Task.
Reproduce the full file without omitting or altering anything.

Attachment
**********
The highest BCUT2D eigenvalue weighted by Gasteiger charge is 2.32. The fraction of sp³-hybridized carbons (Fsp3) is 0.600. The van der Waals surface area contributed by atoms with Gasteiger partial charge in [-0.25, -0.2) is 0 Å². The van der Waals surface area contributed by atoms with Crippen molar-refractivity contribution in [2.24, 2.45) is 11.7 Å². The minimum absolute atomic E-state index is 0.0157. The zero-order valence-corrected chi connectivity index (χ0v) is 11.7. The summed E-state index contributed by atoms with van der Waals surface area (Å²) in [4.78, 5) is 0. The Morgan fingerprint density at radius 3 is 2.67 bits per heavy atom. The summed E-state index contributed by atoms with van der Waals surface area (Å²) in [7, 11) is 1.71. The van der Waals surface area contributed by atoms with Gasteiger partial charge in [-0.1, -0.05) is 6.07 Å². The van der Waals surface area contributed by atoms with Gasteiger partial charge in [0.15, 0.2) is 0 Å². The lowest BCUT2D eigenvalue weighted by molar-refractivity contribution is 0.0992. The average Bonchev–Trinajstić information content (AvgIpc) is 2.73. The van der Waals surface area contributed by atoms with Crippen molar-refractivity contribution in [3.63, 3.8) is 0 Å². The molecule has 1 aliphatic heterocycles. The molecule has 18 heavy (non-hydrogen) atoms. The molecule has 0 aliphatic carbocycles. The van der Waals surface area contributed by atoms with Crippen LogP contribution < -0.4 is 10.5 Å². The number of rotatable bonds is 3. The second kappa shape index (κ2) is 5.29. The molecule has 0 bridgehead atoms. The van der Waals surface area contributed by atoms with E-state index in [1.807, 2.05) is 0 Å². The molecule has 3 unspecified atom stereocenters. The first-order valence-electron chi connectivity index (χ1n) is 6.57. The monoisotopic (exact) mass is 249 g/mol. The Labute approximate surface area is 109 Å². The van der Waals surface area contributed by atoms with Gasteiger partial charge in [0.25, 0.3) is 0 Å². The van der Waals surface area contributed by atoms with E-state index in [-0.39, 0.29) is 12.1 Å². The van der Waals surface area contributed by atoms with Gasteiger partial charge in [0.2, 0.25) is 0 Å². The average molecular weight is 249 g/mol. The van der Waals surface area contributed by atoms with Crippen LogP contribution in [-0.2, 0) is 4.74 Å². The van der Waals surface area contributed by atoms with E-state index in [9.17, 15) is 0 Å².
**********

The highest BCUT2D eigenvalue weighted by Gasteiger charge is 2.32. The fraction of sp³-hybridized carbons (Fsp3) is 0.600. The van der Waals surface area contributed by atoms with Gasteiger partial charge in [-0.25, -0.2) is 0 Å². The van der Waals surface area contributed by atoms with Crippen molar-refractivity contribution in [2.24, 2.45) is 11.7 Å². The minimum absolute atomic E-state index is 0.0157. The zero-order valence-corrected chi connectivity index (χ0v) is 11.7. The summed E-state index contributed by atoms with van der Waals surface area (Å²) in [4.78, 5) is 0. The Morgan fingerprint density at radius 3 is 2.67 bits per heavy atom. The summed E-state index contributed by atoms with van der Waals surface area (Å²) in [7, 11) is 1.71. The van der Waals surface area contributed by atoms with Gasteiger partial charge in [-0.1, -0.05) is 6.07 Å². The van der Waals surface area contributed by atoms with Gasteiger partial charge in [0.15, 0.2) is 0 Å². The lowest BCUT2D eigenvalue weighted by molar-refractivity contribution is 0.0992. The average Bonchev–Trinajstić information content (AvgIpc) is 2.73. The van der Waals surface area contributed by atoms with Crippen molar-refractivity contribution in [3.63, 3.8) is 0 Å². The molecule has 1 aliphatic heterocycles. The molecule has 18 heavy (non-hydrogen) atoms. The molecule has 0 aliphatic carbocycles. The van der Waals surface area contributed by atoms with Crippen LogP contribution < -0.4 is 10.5 Å². The number of rotatable bonds is 3. The second kappa shape index (κ2) is 5.29. The molecule has 0 bridgehead atoms. The van der Waals surface area contributed by atoms with E-state index in [1.807, 2.05) is 0 Å². The molecule has 3 unspecified atom stereocenters. The first-order valence-electron chi connectivity index (χ1n) is 6.57. The monoisotopic (exact) mass is 249 g/mol. The Labute approximate surface area is 109 Å². The van der Waals surface area contributed by atoms with Gasteiger partial charge in [0.25, 0.3) is 0 Å². The van der Waals surface area contributed by atoms with E-state index in [-0.39, 0.29) is 12.1 Å². The van der Waals surface area contributed by atoms with Gasteiger partial charge in [0.2, 0.25) is 0 Å². The average molecular weight is 249 g/mol. The van der Waals surface area contributed by atoms with Crippen LogP contribution in [-0.2, 0) is 4.74 Å². The van der Waals surface area contributed by atoms with E-state index in [9.17, 15) is 0 Å².